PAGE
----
Facts are available in many cases. The mathematics underlying the design of the medieval cathedrals was referred to as sacred geometry, and Euclid (his axiomatic/deductive self totally cast aside) as its patron saint. Frederick II of the Hohenstaufen dynasty, himself knowledgeable in mathematics, ordained the octagonal design of the Castel de Monte (1240), which is replete with shape symbolisms. A fully developed aeronautical theory, together with wind tunnel and empirical flight data, was available in 1939 to Boeing's design engineers, who were able to produce the B–29 without the help of the electronic digital computer.

Every age has a substratum of mathematical lore and practices, informal, rule-of-thumb theory, more primitive than contemporary, that makes it possible to get things done. It can range from the "street arithmetic," untaught in schools, that is employed by young Brazilian kids who hawk stuff in the streets of Rio, to rules of thumb built into sophisticated computer algorithms for linear algebra. Yet the "standard" histories of mathematics neglect this layer almost entirely, preferring to detail the theoretical and ignore the practical.

The two cultures outlined by Asper morph roughly into today's pure and applied mathematics. Some of the snobbism cited by Asper persists between these communities, the former regarding itself as the upper crust and in possession of a monopoly of brains and creativity, working with ideas that are sharp and certain, and regarding the latter as peons who work with material that is vague and murky. I once visited the Gateway Arch, during a trip to St. Louis. Later, I asked a prominent St. Louis mathematician what mathematics he thought had gone into its design and construction. All he was able to tell me was that the arch was in the shape of a catenary. In my mind, he flunked. (Fortunately, his disdain for this real-world monument did not correlate with social class, as it might have in classical Greek times.)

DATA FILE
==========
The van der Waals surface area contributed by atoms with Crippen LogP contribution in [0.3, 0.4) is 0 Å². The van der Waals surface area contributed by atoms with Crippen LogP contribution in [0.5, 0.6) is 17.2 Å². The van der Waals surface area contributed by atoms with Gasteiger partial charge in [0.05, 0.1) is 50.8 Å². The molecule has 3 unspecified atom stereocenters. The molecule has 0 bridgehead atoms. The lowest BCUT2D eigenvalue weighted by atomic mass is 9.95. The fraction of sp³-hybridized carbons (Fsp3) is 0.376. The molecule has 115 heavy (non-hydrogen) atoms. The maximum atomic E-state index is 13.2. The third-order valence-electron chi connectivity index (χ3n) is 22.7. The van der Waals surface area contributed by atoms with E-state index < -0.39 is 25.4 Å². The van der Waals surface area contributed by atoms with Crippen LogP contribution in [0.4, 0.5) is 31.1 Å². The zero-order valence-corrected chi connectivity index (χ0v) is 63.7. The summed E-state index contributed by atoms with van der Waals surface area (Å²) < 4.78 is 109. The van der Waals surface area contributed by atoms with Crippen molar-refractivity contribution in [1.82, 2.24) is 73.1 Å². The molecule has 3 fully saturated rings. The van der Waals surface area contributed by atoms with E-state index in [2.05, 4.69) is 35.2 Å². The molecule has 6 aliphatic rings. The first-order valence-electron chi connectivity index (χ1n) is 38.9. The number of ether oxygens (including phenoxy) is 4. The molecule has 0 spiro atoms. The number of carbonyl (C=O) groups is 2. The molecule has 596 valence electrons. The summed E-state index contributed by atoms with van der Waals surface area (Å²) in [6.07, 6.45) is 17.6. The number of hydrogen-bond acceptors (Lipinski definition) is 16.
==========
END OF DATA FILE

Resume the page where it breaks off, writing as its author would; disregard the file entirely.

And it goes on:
How is mathematics pursued today within its various constituencies? The answer depends very much on which one you consider: logicians, set theorists, combinatorialists, computer scientists, physicists, biologists, economists, the individual investors or heads of fiducial institutions, the U.S. Office of Management and Budget. How does each of these constituencies develop its mathematical applications? Overall, we see in their work a variety of sources of inspiration and intuition; a wide range of assumptions; the use of older work; judgments of credibility, validation, and value; styles of computation and communication. We see also what the educational establishments in the various fields teach as currently important. But very little concerning the methods and the spirit of what is practical makes its way into most histories of mathematics. The mathematics of a subculture can be likened to a natural language or a dialect--including the possibility that it will disappear. It's a pity (but understandable) that such material is not memorialized and preserved in contemporary histories of mathematics.

Some scholars have made information about contemporary practices available. Among them is Julie Gainsburg, now of California State University Northridge, who over a period of several months and almost on a day-to-day basis, followed nine structural engineers across four major tasks. She recorded the formulas, reference books, computer programs they brought to bear on the tasks, along with the experiences they relied on. She noted the corners they were able to cut and remain within the local building code. One of the engineers, who was conducting a seismic analysis of an existing building, expressed his views on the role played by mathematics in his work:

"There's an allure to the completeness and the detailed level of our analysis. But at some point we have to rise above the math stuff. The math, at some level, is very much a means to an end. Engineering is, very . . . un-pure math. It's very expediency-driven math. So we're always having to step beyond that to say, ‘well, what does it mean?' "

In his thought-provoking article, Asper stresses two classical cultures. Today, there may be dozens of different mathematical cultures, and it's important that they exist.

Philip J. Davis, professor emeritus of applied mathematics at Brown University, is an independent writer, scholar, and lecturer. He lives in Providence, Rhode Island, and can be reached at [email protected].